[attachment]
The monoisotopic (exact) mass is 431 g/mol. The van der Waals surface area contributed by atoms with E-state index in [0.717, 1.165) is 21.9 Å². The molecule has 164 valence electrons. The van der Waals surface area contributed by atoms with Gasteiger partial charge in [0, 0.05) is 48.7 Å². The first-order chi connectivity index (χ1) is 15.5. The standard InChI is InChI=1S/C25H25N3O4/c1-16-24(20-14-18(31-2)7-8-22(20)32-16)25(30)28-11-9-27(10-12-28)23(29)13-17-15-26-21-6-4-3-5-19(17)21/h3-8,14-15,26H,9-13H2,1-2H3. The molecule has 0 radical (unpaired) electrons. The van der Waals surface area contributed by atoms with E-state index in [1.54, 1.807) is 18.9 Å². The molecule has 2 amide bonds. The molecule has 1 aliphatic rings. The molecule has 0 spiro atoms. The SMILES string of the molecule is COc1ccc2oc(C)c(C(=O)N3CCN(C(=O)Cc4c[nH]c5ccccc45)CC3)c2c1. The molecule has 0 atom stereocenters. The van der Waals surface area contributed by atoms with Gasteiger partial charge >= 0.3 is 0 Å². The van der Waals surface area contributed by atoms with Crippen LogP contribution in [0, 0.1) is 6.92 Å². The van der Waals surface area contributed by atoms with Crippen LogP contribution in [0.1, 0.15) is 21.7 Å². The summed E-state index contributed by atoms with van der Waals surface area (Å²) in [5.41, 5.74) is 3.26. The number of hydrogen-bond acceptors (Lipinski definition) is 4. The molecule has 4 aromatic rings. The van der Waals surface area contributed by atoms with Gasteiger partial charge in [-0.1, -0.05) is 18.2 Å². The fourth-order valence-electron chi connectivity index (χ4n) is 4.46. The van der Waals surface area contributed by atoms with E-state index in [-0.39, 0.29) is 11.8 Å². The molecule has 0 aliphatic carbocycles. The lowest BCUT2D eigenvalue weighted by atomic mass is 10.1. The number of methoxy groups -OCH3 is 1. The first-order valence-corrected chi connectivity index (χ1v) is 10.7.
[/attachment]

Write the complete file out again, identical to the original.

The monoisotopic (exact) mass is 431 g/mol. The van der Waals surface area contributed by atoms with E-state index in [0.717, 1.165) is 21.9 Å². The molecule has 164 valence electrons. The van der Waals surface area contributed by atoms with Gasteiger partial charge in [0, 0.05) is 48.7 Å². The first-order chi connectivity index (χ1) is 15.5. The standard InChI is InChI=1S/C25H25N3O4/c1-16-24(20-14-18(31-2)7-8-22(20)32-16)25(30)28-11-9-27(10-12-28)23(29)13-17-15-26-21-6-4-3-5-19(17)21/h3-8,14-15,26H,9-13H2,1-2H3. The molecule has 0 radical (unpaired) electrons. The van der Waals surface area contributed by atoms with E-state index in [1.54, 1.807) is 18.9 Å². The molecule has 2 amide bonds. The molecule has 1 aliphatic rings. The molecule has 0 spiro atoms. The SMILES string of the molecule is COc1ccc2oc(C)c(C(=O)N3CCN(C(=O)Cc4c[nH]c5ccccc45)CC3)c2c1. The molecule has 0 atom stereocenters. The van der Waals surface area contributed by atoms with Gasteiger partial charge >= 0.3 is 0 Å². The van der Waals surface area contributed by atoms with Crippen LogP contribution in [0, 0.1) is 6.92 Å². The van der Waals surface area contributed by atoms with Crippen LogP contribution in [0.1, 0.15) is 21.7 Å². The summed E-state index contributed by atoms with van der Waals surface area (Å²) in [5.41, 5.74) is 3.26. The number of hydrogen-bond acceptors (Lipinski definition) is 4. The molecule has 4 aromatic rings. The van der Waals surface area contributed by atoms with Gasteiger partial charge in [-0.1, -0.05) is 18.2 Å². The fourth-order valence-electron chi connectivity index (χ4n) is 4.46. The van der Waals surface area contributed by atoms with E-state index in [-0.39, 0.29) is 11.8 Å². The molecule has 0 aliphatic carbocycles. The lowest BCUT2D eigenvalue weighted by atomic mass is 10.1. The number of methoxy groups -OCH3 is 1. The first-order valence-corrected chi connectivity index (χ1v) is 10.7.